Vasco Lourenço drew up a list with some 250 names of soldiers who distinguished themselves by participating in the conspiracy and execution of the coup and who deserved the Order of Liberty, created by the Presidency of the Republic in homage to the Carnation Revolution. Some of them had already been awarded, especially during the mandate as Head of State of Ramalho Eanes, one of the rebel soldiers, who decorated 50 comrades of the coup. The socialist Jorge Sampaio also honored 17 officers and Mário Soares made other institutional nods to the movement. The worst treatment was given under the conservative Aníbal Cavaco Silva as president of the Republic. “He hated April 25,” says Vasco Lourenço.

Cavaco Silva weighs the decision to marginalize the great hero of the Carnation Revolution, cavalry captain Salgueiro Maia, revered by the Portuguese because he was heroic on April 25 and discreet thereafter. The officer died of cancer in 1992 after witnessing Cavaco Silva’s refusal to grant him a pension for extraordinary services, which the Head of State granted without problems to members of the repressive police of the dictatorship.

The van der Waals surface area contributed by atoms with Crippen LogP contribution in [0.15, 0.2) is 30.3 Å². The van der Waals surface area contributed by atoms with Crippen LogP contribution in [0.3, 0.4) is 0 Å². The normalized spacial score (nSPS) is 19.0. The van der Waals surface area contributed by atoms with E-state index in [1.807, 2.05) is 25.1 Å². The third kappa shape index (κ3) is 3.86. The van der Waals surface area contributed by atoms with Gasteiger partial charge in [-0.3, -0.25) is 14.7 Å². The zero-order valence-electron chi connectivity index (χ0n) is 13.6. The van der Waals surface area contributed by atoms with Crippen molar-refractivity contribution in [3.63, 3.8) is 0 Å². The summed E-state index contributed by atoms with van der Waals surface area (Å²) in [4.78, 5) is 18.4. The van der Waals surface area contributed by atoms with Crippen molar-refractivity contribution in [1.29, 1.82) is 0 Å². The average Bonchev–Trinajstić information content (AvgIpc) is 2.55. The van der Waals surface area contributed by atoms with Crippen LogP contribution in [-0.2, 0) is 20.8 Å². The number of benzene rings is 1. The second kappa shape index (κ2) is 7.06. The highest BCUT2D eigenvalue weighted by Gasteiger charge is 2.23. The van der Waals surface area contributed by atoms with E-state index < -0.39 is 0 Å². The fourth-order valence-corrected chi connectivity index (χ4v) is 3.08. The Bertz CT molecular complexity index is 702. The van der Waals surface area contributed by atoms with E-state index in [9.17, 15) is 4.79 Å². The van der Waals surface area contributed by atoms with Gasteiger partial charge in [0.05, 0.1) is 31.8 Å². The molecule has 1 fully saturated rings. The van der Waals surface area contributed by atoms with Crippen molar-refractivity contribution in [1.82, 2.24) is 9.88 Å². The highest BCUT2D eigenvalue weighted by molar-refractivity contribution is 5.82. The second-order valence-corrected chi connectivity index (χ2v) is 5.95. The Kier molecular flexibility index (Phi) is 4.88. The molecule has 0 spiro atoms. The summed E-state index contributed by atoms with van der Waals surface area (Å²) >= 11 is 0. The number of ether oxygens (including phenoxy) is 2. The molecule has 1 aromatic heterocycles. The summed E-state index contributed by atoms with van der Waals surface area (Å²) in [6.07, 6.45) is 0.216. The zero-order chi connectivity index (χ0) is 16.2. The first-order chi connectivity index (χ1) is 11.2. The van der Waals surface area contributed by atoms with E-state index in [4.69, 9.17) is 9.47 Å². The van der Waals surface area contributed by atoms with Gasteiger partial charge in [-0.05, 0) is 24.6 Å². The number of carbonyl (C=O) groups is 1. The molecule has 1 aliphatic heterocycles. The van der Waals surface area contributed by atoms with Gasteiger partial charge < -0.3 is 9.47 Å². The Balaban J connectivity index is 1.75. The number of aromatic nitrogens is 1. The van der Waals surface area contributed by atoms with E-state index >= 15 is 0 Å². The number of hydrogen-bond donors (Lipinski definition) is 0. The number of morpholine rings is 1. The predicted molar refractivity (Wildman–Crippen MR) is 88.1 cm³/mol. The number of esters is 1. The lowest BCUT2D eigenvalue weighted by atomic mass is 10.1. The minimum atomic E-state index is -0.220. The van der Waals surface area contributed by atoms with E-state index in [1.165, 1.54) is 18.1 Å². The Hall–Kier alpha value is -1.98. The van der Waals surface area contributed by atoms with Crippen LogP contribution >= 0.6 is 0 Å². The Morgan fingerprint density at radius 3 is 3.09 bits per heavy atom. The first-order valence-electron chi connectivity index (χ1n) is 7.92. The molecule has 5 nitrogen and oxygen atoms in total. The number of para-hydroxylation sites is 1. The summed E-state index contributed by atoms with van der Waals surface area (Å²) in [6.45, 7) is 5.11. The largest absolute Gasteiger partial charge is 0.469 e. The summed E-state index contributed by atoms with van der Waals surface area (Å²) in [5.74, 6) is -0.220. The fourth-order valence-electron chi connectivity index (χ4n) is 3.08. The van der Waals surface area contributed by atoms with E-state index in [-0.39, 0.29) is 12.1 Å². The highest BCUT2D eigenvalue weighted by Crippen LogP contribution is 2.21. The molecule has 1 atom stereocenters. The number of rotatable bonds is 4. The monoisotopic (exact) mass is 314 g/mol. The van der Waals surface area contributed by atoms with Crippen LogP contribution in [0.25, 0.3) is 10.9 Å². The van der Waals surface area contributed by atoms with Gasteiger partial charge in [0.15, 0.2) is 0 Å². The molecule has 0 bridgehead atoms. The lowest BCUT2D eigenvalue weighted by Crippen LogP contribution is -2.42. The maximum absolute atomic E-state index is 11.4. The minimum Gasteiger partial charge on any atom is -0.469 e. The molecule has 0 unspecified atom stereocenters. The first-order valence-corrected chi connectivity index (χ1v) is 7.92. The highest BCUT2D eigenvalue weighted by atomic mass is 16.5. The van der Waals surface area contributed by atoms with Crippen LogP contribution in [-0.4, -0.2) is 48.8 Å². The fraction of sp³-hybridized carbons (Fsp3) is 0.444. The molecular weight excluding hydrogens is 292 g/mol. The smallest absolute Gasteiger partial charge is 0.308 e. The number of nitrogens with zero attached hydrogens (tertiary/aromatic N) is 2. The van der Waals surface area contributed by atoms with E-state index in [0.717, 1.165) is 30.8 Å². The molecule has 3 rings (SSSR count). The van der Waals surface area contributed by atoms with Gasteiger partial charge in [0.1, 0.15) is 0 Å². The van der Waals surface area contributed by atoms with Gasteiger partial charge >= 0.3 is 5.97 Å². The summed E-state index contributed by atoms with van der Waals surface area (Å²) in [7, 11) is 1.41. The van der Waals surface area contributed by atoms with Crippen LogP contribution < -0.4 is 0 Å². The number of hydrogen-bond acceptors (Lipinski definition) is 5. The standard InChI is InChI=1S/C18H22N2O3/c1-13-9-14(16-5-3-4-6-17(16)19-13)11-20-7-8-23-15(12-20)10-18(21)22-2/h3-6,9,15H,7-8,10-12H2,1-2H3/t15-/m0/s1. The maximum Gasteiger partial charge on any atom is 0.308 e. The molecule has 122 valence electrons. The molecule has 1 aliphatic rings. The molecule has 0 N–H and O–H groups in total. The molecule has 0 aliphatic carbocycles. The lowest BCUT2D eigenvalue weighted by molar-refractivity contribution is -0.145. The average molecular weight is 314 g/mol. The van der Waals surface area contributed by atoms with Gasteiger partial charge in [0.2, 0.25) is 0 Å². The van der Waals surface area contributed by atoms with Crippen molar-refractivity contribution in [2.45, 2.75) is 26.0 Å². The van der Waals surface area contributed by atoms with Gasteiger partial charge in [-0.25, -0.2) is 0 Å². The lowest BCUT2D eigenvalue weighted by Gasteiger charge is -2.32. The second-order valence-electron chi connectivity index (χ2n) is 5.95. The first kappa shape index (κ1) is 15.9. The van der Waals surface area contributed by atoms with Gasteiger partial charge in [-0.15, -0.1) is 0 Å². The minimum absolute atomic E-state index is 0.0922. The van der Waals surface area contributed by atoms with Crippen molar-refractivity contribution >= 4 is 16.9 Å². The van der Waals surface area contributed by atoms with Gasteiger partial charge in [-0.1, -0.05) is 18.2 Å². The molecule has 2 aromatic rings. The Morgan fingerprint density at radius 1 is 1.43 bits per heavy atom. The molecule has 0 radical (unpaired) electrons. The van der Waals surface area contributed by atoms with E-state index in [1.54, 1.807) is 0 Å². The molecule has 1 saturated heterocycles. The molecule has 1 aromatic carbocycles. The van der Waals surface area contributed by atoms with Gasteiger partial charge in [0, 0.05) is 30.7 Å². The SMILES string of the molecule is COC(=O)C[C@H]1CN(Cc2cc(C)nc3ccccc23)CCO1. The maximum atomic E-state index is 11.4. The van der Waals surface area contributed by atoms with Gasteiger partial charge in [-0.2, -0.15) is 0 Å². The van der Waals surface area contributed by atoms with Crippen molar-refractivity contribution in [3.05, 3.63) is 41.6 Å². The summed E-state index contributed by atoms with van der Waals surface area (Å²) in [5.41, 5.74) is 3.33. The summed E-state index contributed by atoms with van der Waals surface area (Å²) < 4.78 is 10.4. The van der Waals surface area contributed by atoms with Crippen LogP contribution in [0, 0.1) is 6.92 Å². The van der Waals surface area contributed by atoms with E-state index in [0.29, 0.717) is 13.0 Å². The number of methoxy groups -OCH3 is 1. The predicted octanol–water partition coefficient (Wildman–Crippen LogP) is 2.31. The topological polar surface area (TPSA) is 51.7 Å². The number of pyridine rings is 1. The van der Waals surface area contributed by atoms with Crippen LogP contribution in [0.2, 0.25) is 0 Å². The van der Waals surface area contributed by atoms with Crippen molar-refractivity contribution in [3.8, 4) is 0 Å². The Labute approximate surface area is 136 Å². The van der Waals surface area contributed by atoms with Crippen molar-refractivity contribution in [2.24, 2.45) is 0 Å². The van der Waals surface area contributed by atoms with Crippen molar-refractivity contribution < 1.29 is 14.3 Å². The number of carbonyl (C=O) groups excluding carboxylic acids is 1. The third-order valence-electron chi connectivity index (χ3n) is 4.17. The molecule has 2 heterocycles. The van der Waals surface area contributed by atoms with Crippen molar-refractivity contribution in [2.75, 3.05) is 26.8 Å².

Vasco Lourenço has seen four presidents of the Republic go by until he finds the one most receptive to his demand. Marcelo Rebelo de Sousa, current head of state, considers that it is time to settle all pending accounts. “He has shown himself willing to decorate those who were missing gradually,” acknowledges Vasco Lourenço. A few weeks ago he distinguished some 30 soldiers and it was announced that in 2024 he would award the Order of Freedom to all the members of the National Salvation Board who did not yet have it. The junta was created and chaired by General Spínola from April 26, 1974 until the first provisional government was formed in May. This board was made up of Admiral Rosa Coutinho, General Francisco da Costa Gomes and Pinheiro de Azevedo, who conspired and supported the military coup, and Diogo Neto, Carlos Galvao de Melo and Jaime Silvério Marques, soldiers who had not encouraged it and who, in In some cases, they aroused suspicion among the captains of April to the point of imprisoning Silvério Marques during the day of the coup.